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Are Science and Religion Compatible?
Posted: 14 July 2010 07:19 PM   [ Ignore ]
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Not a brand new subject to most here, but in another thread a member responded to an intro to the podcast Reasonable Doubts - accommodationism with Chris Mooney with the following comments:

Sorry, I didn’t get very far, did give it a chance, but there was no point going further than reading:

according to atheists such as Chris Mooney (author of Unscientific America and host of CFI’s podcast Point of Inquiry) not only are science and moderate religion compatible

This is a view with which I emphatically disagree and it is a deeply considered opinion, not a kneejerk reaction. I don’t think I am unique in eventually reaching an age where experience tells me I’m about to enter time-wasting territory…I’m not saying that no moderately religious people can accept science or that no scientists can be or are moderately religious, but the quote doesn’t say that. It says science and moderate religion are compatible. And that means that Chris Mooney, an atheist (which I think means he does not think the claims of religion are true) who also claims to be a big supporter of science, is trying to say that what he thinks is true and what he thinks is not true are compatible.

I haven’t gotten to the podcast itself yet, but I will say that I don’t share the objection to the simple statement quoted above that religion and science are compatible at all objectionable or shocking. Of course, as always there’s a semantic element to such statments, and how one reacts depends on, among other things, what one takes “compatible” to mean.

1. I think it self-evident that science and religion are compatible in the pragmatic sense that one can hold religious and scientific beliefs simultaneously and function smoothly and prodctively in both spheres. The vast majority of reasonable people do just this, as the member I quoted admits. Religion doesn’t appear to me to be going anywhere any time soon, so if we who value science want it to continue to be the primary source of new knowledge widely and widely accepted by the majority as a legitimate, even the best epistemology going, we’d better hope it’s compatibe with religion in this pragmatic sense.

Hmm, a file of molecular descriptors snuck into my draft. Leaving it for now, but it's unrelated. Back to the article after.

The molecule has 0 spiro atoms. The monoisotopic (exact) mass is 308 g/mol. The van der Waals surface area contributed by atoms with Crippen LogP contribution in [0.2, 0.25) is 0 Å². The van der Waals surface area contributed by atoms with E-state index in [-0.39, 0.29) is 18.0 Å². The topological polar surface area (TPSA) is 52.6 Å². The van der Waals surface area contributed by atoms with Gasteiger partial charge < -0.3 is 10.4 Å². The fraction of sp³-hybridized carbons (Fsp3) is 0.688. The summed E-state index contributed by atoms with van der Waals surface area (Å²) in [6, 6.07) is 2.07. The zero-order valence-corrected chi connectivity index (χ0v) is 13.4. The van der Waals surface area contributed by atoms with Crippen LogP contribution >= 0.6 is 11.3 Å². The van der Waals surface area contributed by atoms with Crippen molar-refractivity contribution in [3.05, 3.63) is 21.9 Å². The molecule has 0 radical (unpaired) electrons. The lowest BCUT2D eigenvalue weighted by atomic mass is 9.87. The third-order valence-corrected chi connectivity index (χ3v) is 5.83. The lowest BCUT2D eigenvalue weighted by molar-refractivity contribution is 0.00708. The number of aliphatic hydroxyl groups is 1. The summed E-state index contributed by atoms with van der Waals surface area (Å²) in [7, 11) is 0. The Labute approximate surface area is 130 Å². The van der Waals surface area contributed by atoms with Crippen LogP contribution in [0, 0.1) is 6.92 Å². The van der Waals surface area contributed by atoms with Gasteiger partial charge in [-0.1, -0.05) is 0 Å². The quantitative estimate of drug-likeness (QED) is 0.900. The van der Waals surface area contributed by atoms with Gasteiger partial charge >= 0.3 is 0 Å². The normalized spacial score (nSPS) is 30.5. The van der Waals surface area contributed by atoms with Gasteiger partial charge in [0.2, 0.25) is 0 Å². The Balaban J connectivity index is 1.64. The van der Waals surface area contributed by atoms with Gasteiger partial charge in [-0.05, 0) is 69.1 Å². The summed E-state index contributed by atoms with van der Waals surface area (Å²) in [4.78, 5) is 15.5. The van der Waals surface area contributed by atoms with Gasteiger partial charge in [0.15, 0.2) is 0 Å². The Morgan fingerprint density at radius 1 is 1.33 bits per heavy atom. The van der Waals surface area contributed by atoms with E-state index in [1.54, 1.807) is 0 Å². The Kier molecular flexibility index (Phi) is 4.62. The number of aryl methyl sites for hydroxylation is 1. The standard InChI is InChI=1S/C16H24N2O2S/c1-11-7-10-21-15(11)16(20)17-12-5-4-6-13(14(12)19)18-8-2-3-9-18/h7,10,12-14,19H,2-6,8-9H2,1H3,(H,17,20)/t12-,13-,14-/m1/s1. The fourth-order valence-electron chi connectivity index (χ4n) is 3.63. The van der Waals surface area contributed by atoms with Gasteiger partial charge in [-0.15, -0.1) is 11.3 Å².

2. Some assertions or claims about the world made as part of religious belief are incompatible with current scientific knowledge. Others are fundamentally unfalsifiable and so not approachable through scientific methods. Some of us tend to take the attitude that such claims are best considered unlikely and inpractice irrelevant, even if they cannot be shown to be false. But most people take the position that they are free to believe in unfalsifiable claims on faith since there is no positive scientific evidence against them. I’d love to see this change, but I doubt it will. So if one is speaking about specific claims or assertions, many are incompatible with science either because they are counter to established knowledge or unfalsifiable.

The question then arises, what does one do about 1 and 2 above. The caricature of the “New Atheist” is that one takes a strict position that anything proven false or unfalsifiable must be proclaimed false and belief in such claims must be stamped out for the good of mankind. On the other extreme, religious fundamentalists will argue that if faith or a holy text says it’s true, science must be wrong and should be ignored or stamped out for the good of mankind. NOMA proponents, if there are any, wash their hands of the whole subject.

I would love to see this thread be an opportunity for each of us to lay out our own position on the issue, rather than a series of accusations and rebuttals about who are the New Atheists and who are the “Accommodationists” and why they’re stupid.

For myself, then, I have deep faith in the ability of humans to hold mutually incompatible ideas in their head simultaneously, and I am skeptical this ability can ever be thoroughly overcome by any degree of education or indoctrination in critical thinking. I suspect, however, that progress away from superstition and towards a greater reliance on science and reason can be made without replacing religion with atheism. The Enlightenment and the post WWII periods saw such progress despite the persistence of religion, and though we are in a bit of an Age of Endarkenment right now, I think it is worthwhile continuing to promote science and reason. I also think that a variety of approaches are useful depending on context, though I suspect aggressive, assaultive rhetoric is rarely useful for making converts, only for firing up the already converted and frightening the suspicious. I think an emphasis on the pragmatic benefits of a secular approach (science won the war, science cured polio, secular government protects us all from tyranny, including those of minority religions, etc) is more likely to yield progress than an approach based on trying to talk people out of religion and superstition and “prove” these ideas wrong with facts. I wouldn’t say this is never appropriate, but I’m not convinced it is a great strategy overall.

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Posted: 14 July 2010 08:19 PM   [ Ignore ]   [ # 1 ]
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Ok, just to be complete I listened to Mooney’s interview on Reasonable Doubts. I am baffled by why it is at all controversial, other than the fact that certain individuals are named and criticized for their approach. The ideas that it is more effective to promote an agenda by finding common ground instead of emphasizing differences, that undermining a position by introducing information with humor and humilty is more effective than brazen challenge, that rational discourse must be civil discourse, and so on seem quite moderate and sensible.